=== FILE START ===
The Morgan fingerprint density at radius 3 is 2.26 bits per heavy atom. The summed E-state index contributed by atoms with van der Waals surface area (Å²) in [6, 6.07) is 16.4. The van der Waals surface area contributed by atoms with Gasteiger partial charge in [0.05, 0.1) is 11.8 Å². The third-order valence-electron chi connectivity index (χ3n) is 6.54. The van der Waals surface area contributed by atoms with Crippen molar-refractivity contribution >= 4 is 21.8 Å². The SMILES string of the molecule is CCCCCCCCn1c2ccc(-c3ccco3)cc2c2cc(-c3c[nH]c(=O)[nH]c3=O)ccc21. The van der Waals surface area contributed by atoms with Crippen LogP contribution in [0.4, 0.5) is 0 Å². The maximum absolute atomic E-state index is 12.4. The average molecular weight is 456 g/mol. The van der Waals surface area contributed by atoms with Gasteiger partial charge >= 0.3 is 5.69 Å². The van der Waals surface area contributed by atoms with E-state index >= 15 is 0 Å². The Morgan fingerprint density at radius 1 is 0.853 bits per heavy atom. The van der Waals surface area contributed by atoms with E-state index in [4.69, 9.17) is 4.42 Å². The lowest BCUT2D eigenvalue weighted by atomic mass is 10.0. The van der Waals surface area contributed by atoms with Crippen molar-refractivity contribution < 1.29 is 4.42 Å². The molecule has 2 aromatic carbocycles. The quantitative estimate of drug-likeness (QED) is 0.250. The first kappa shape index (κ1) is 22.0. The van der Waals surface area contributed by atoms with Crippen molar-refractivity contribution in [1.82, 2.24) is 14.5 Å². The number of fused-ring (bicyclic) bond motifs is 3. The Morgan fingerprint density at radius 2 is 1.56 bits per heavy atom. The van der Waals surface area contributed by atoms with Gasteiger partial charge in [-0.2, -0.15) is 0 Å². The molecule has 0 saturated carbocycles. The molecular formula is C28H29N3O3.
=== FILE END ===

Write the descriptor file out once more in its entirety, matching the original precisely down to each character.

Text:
The Morgan fingerprint density at radius 3 is 2.26 bits per heavy atom. The summed E-state index contributed by atoms with van der Waals surface area (Å²) in [6, 6.07) is 16.4. The van der Waals surface area contributed by atoms with Gasteiger partial charge in [0.05, 0.1) is 11.8 Å². The third-order valence-electron chi connectivity index (χ3n) is 6.54. The van der Waals surface area contributed by atoms with Crippen molar-refractivity contribution >= 4 is 21.8 Å². The SMILES string of the molecule is CCCCCCCCn1c2ccc(-c3ccco3)cc2c2cc(-c3c[nH]c(=O)[nH]c3=O)ccc21. The van der Waals surface area contributed by atoms with Crippen LogP contribution in [0.4, 0.5) is 0 Å². The maximum absolute atomic E-state index is 12.4. The average molecular weight is 456 g/mol. The van der Waals surface area contributed by atoms with Gasteiger partial charge >= 0.3 is 5.69 Å². The van der Waals surface area contributed by atoms with E-state index >= 15 is 0 Å². The Morgan fingerprint density at radius 1 is 0.853 bits per heavy atom. The van der Waals surface area contributed by atoms with E-state index in [4.69, 9.17) is 4.42 Å². The lowest BCUT2D eigenvalue weighted by atomic mass is 10.0. The van der Waals surface area contributed by atoms with Crippen molar-refractivity contribution < 1.29 is 4.42 Å². The molecule has 2 aromatic carbocycles. The quantitative estimate of drug-likeness (QED) is 0.250. The first kappa shape index (κ1) is 22.0. The van der Waals surface area contributed by atoms with Crippen molar-refractivity contribution in [1.82, 2.24) is 14.5 Å². The number of fused-ring (bicyclic) bond motifs is 3. The Morgan fingerprint density at radius 2 is 1.56 bits per heavy atom. The van der Waals surface area contributed by atoms with Gasteiger partial charge in [-0.2, -0.15) is 0 Å². The molecule has 0 saturated carbocycles. The molecular formula is C28H29N3O3.